The Importance of Planning: Legally and Financially
The term “estate planning”, generally means making decisions now for times in the future when you may not be able to make decisions for yourself. Proper estate planning addresses both health care and financial decisions, during your lifetime and after your death. Having an estate plan in place can make a significant difference in how decisions are made for you in the future.
We all enjoy the right to make our own health care choices. However, it is important to have an Advance Directive for Health Care in place that would allow your designee to make decisions for you if you aren’t able to make them for yourself. You can also decide now whether you choose to have life support and tube feeding later on. It is up to you to decide what decisions will be made.
A Durable Power of Attorney is a document used to appoint someone to make financial decisions for you if you are unable to manage your affairs in the future. You may give your Agent broad powers or limited powers as you choose. You can modify the Power of Attorney at any time in the future, as long as you understand the changes you are making.
After you pass away, your Will specifies who will be your Personal Representative, and what will be done with your assets. After you pass away, the Probate Court empowers the Personal Representative to act, and oversees the administration of your estate. The Court ensures that your choices are carried out and that the beneficiaries of your estate are treated fairly.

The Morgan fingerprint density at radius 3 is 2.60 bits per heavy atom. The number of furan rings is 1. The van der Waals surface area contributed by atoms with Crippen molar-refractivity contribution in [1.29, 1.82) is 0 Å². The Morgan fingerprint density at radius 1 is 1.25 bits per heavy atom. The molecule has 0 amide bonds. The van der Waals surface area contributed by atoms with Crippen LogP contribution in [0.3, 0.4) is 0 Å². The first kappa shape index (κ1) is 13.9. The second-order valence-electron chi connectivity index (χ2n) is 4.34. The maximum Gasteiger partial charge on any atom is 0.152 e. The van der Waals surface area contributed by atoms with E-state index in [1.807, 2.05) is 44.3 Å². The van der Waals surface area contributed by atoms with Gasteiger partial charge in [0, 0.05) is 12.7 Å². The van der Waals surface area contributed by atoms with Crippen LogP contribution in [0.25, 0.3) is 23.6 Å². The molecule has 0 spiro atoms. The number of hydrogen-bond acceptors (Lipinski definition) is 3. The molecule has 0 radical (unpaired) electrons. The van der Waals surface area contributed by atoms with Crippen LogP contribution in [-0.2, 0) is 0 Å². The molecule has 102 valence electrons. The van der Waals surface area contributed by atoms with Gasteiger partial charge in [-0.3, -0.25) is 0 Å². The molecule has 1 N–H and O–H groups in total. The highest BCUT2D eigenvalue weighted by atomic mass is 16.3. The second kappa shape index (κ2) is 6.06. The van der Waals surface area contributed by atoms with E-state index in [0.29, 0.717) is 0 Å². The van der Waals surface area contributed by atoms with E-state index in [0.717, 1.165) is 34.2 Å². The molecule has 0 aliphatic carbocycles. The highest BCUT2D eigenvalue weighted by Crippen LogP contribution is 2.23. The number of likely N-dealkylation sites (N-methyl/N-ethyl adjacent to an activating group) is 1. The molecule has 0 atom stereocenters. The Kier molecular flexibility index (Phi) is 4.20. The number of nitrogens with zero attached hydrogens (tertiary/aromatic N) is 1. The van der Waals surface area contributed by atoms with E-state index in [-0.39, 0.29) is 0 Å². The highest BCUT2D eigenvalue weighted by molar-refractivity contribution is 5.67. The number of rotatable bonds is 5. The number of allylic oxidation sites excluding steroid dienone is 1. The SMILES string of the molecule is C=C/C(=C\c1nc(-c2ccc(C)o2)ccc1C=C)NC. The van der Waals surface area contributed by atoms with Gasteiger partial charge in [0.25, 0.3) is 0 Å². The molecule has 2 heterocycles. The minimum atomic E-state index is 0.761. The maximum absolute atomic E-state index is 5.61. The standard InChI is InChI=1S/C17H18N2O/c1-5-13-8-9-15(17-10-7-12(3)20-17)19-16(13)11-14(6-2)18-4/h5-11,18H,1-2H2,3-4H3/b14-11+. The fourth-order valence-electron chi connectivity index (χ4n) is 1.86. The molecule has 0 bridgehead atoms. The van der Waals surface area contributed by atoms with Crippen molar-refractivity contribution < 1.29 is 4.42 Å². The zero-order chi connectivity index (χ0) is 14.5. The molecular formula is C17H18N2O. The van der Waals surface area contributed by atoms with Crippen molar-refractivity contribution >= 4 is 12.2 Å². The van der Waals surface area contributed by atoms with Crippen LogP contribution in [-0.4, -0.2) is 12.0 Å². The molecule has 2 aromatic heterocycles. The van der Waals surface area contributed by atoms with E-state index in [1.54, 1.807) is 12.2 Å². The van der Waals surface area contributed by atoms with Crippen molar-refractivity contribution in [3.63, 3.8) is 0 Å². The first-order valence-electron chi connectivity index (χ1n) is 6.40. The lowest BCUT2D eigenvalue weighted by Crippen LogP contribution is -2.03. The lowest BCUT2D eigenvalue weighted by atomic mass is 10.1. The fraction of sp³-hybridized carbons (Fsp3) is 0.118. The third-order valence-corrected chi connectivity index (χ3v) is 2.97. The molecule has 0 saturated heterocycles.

A Revocable Living Trust is an alternative to a Will. A Trust creates a legal entity. Your assets are transferred into the trust, and are managed according to your instructions. In your trust, you can designate who will manage your assets, how they are managed, and who will receive them after you pass away. There is generally no court involvement with a trust.
There are many different combinations of estate planning tools that your attorney may recommend for your situation. Making these plans ahead of time may also help your loved ones with issues such as paying for long term care, later on. Proper estate planning ensures that your wishes will be carried out later on, when you may not be able to speak on your own behalf.
Article provided by:
Douglas, Conroyd, and Gibb